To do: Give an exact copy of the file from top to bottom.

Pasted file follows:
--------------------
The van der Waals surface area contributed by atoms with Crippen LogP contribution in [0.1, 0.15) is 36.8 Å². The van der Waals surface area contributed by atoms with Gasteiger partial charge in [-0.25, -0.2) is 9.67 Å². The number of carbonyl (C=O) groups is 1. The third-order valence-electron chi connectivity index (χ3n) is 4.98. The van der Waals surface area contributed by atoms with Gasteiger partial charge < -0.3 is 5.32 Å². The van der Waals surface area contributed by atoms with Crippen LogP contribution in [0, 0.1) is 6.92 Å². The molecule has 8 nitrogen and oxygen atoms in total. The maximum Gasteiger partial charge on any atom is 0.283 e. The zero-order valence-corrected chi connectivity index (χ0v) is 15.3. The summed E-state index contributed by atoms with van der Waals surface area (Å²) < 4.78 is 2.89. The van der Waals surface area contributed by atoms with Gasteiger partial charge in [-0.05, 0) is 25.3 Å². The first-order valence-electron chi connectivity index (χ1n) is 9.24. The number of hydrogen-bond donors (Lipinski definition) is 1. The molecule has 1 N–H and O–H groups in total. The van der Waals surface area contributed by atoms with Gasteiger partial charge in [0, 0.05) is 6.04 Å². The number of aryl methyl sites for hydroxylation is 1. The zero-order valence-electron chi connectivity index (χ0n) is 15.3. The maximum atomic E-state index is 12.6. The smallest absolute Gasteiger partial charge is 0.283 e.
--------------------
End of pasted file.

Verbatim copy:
The van der Waals surface area contributed by atoms with Crippen LogP contribution in [0.1, 0.15) is 36.8 Å². The van der Waals surface area contributed by atoms with Gasteiger partial charge in [-0.25, -0.2) is 9.67 Å². The number of carbonyl (C=O) groups is 1. The third-order valence-electron chi connectivity index (χ3n) is 4.98. The van der Waals surface area contributed by atoms with Gasteiger partial charge < -0.3 is 5.32 Å². The van der Waals surface area contributed by atoms with Crippen LogP contribution in [0, 0.1) is 6.92 Å². The molecule has 8 nitrogen and oxygen atoms in total. The maximum Gasteiger partial charge on any atom is 0.283 e. The zero-order valence-corrected chi connectivity index (χ0v) is 15.3. The summed E-state index contributed by atoms with van der Waals surface area (Å²) < 4.78 is 2.89. The van der Waals surface area contributed by atoms with Gasteiger partial charge in [-0.05, 0) is 25.3 Å². The first-order valence-electron chi connectivity index (χ1n) is 9.24. The number of hydrogen-bond donors (Lipinski definition) is 1. The molecule has 1 N–H and O–H groups in total. The van der Waals surface area contributed by atoms with Gasteiger partial charge in [0, 0.05) is 6.04 Å². The number of aryl methyl sites for hydroxylation is 1. The zero-order valence-electron chi connectivity index (χ0n) is 15.3. The maximum atomic E-state index is 12.6. The smallest absolute Gasteiger partial charge is 0.283 e.